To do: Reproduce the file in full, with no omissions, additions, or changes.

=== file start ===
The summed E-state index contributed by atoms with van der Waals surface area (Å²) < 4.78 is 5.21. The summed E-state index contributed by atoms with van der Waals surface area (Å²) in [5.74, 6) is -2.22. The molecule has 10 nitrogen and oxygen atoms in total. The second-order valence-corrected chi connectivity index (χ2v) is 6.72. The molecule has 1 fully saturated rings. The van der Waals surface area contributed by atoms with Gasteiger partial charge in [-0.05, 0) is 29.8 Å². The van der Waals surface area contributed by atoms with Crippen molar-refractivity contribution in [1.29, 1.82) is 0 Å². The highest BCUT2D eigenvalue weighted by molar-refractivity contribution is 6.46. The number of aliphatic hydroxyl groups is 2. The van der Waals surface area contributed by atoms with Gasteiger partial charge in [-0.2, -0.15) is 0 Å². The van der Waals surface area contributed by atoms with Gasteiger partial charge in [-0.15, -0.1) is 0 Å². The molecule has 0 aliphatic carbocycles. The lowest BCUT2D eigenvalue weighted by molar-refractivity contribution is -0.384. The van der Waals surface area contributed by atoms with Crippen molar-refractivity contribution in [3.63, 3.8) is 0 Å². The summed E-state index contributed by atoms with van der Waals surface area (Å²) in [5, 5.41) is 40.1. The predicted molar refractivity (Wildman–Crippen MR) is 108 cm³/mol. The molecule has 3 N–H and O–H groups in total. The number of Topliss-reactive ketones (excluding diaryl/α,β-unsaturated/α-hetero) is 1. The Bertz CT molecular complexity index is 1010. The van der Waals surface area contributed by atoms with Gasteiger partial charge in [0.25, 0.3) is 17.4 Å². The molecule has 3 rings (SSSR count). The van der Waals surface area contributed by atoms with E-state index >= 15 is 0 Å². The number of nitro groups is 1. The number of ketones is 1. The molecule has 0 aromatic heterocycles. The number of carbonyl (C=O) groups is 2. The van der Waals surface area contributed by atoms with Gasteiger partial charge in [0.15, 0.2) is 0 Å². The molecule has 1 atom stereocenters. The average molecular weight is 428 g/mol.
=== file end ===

The summed E-state index contributed by atoms with van der Waals surface area (Å²) < 4.78 is 5.21. The summed E-state index contributed by atoms with van der Waals surface area (Å²) in [5.74, 6) is -2.22. The molecule has 10 nitrogen and oxygen atoms in total. The second-order valence-corrected chi connectivity index (χ2v) is 6.72. The molecule has 1 fully saturated rings. The van der Waals surface area contributed by atoms with Gasteiger partial charge in [-0.05, 0) is 29.8 Å². The van der Waals surface area contributed by atoms with Crippen molar-refractivity contribution in [1.29, 1.82) is 0 Å². The highest BCUT2D eigenvalue weighted by molar-refractivity contribution is 6.46. The number of aliphatic hydroxyl groups is 2. The van der Waals surface area contributed by atoms with Gasteiger partial charge in [-0.2, -0.15) is 0 Å². The van der Waals surface area contributed by atoms with Gasteiger partial charge in [-0.15, -0.1) is 0 Å². The molecule has 0 aliphatic carbocycles. The lowest BCUT2D eigenvalue weighted by molar-refractivity contribution is -0.384. The van der Waals surface area contributed by atoms with Crippen molar-refractivity contribution in [3.63, 3.8) is 0 Å². The summed E-state index contributed by atoms with van der Waals surface area (Å²) in [5, 5.41) is 40.1. The predicted molar refractivity (Wildman–Crippen MR) is 108 cm³/mol. The molecule has 3 N–H and O–H groups in total. The number of Topliss-reactive ketones (excluding diaryl/α,β-unsaturated/α-hetero) is 1. The Bertz CT molecular complexity index is 1010. The van der Waals surface area contributed by atoms with Gasteiger partial charge in [0.25, 0.3) is 17.4 Å². The molecule has 3 rings (SSSR count). The van der Waals surface area contributed by atoms with E-state index >= 15 is 0 Å². The number of nitro groups is 1. The number of ketones is 1. The molecule has 0 aromatic heterocycles. The number of carbonyl (C=O) groups is 2. The van der Waals surface area contributed by atoms with Gasteiger partial charge in [0.15, 0.2) is 0 Å². The molecule has 1 atom stereocenters. The average molecular weight is 428 g/mol.